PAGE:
The recently-published and hotly-debated Population White Paper highlights the key demographic, infrastructural and economic challenges facing Singapore over the next 20 to 30 years.
Specifically, it tries to balance the tricky demographic–infrastructure equation. On one hand are Singapore’s persistently low birth rate and consequent need for an immigrant population; on the other are growing concerns over the rising number of foreign residents and the overcrowding of public infrastructure.
In a bid to strike a favourable balance, the Government has laid out a vision to expand public transportation and housing infrastructure to cater to a population that is projected to grow to between 5.8 million and 6 million by 2020 and between 6.5 million and 6.9 million by 2030.
Among other things, the White Paper sets out plans to double the length of the MRT rail network to around 360km by 2030 and to allocate enough land to build 700,000 new homes by then.
While the population projection for 2030 seems like a huge leap from the current figure of 5.3 million, it translates to an annual growth rate of 1.1 to 1.5 per cent, much slower than the 2.5 per cent annual growth rate from 1980 to 2010.
Based on this projection, the Government expects the country’s economic growth rate to slow to an average of between 3 and 4 per cent a year from now until 2020, and to between 2 and 3 per cent a year from 2020 to 2030.
If the White Paper proposals are carried out as published, its impact on Singapore’s real estate sector is likely to be most keenly felt in the industrial and residential property markets.
Industrial property faces inevitable exodus
For the industrial property market, the slower population growth projection suggests that the tight immigration and foreign-labour policies currently in place will continue.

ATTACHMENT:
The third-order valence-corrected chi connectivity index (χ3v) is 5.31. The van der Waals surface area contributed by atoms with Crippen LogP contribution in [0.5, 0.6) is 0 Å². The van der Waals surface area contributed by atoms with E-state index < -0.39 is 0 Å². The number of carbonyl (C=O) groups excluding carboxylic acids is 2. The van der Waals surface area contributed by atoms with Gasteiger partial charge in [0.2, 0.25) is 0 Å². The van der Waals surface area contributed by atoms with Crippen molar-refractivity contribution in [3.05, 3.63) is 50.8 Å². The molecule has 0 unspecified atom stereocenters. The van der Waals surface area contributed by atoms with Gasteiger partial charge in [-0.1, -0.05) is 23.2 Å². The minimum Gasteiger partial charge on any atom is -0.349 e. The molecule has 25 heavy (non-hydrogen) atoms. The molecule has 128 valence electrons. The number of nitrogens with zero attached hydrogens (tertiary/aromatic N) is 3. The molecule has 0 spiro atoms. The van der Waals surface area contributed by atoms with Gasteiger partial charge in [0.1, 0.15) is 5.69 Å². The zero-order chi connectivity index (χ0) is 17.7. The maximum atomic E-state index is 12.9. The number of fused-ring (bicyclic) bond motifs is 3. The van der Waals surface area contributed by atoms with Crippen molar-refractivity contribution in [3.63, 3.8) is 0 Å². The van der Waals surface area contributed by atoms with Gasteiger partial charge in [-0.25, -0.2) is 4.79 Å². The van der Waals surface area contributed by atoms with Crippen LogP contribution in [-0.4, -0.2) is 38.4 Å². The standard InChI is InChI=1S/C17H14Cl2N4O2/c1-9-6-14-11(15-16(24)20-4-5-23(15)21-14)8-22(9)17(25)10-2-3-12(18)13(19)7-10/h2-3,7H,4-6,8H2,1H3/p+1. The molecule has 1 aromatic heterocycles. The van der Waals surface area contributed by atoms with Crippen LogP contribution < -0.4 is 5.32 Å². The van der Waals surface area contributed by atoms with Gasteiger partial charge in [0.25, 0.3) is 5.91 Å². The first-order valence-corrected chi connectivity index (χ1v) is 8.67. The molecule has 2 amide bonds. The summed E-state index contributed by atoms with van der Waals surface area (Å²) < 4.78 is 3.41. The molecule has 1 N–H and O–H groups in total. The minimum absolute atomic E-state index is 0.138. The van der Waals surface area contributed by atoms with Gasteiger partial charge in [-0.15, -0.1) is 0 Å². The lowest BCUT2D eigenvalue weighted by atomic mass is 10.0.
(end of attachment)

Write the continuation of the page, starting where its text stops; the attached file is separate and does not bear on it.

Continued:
Thus, labour-cost inflation will likely remain high, potentially dealing a significant blow to labour-intensive manufacturing sectors.
Indeed, many of these industries, including food manufacturing, have voiced their concerns to the Government about the White Paper’s implications for the labour market.
Given the high industrial property prices and rentals in the current market, the outlook for tight labour conditions and slower economic growth over the long term gives manufacturing companies reasons to continue a trend that has recently developed: Relocating to lower-cost locations such as Iskandar Malaysia.
And given the current shortage of land in Singapore, the population projection, regardless of its low growth rate, implies that the Government will increasingly allocate land for higher-value-added commercial or residential purposes, rather than for industrial purposes.
This would make the relocation of manufacturing and industrial companies even more inevitable — a prospect that does not bode well for industrial property demand.
Residential property faces supply overhang
For the residential property market, if we take the mid-point of the longer-term population projection, Singapore will have 6.7 million people by 2030, an increase of 26 per cent from the current figure.
Meanwhile, the White Paper’s scenario of adding 700,000 new homes will bring the total housing stock to 1.9 million units by 2030, an increase of 58 per cent from the current number.
Even if we factor in the potential demolition of some 200,000 units that will be older than 50 years by 2030, the net increase of 500,000 still translates to a housing stock increase of 42 per cent.
Given that the potential increase in the housing supply outpaces the potential growth of the population, the White Paper has created concerns of oversupply in the residential market over the long term.
Singapore’s residential property market already faces a near-term increase of more than 30,000 units this year and 40,000 units next year.
The addition of 700,000 homes by 2030 would translate to a fresh supply of around 40,000 units a year until 2030.
Although this could potentially result in oversupply, the upshot is that it would prevent a repeat of the housing shortage that Singapore had experienced over the past decade.
Linking this to the potential expansion of the MRT system, increased housing supply would mean more homes being built around MRT stations in the future. Thus, residential units situated far from MRT stations may find themselves at a pricing disadvantage.
By Tan Chin Keong – analyst at UBS CIO Wealth Management Research
Source : Today – 15 Mar 2013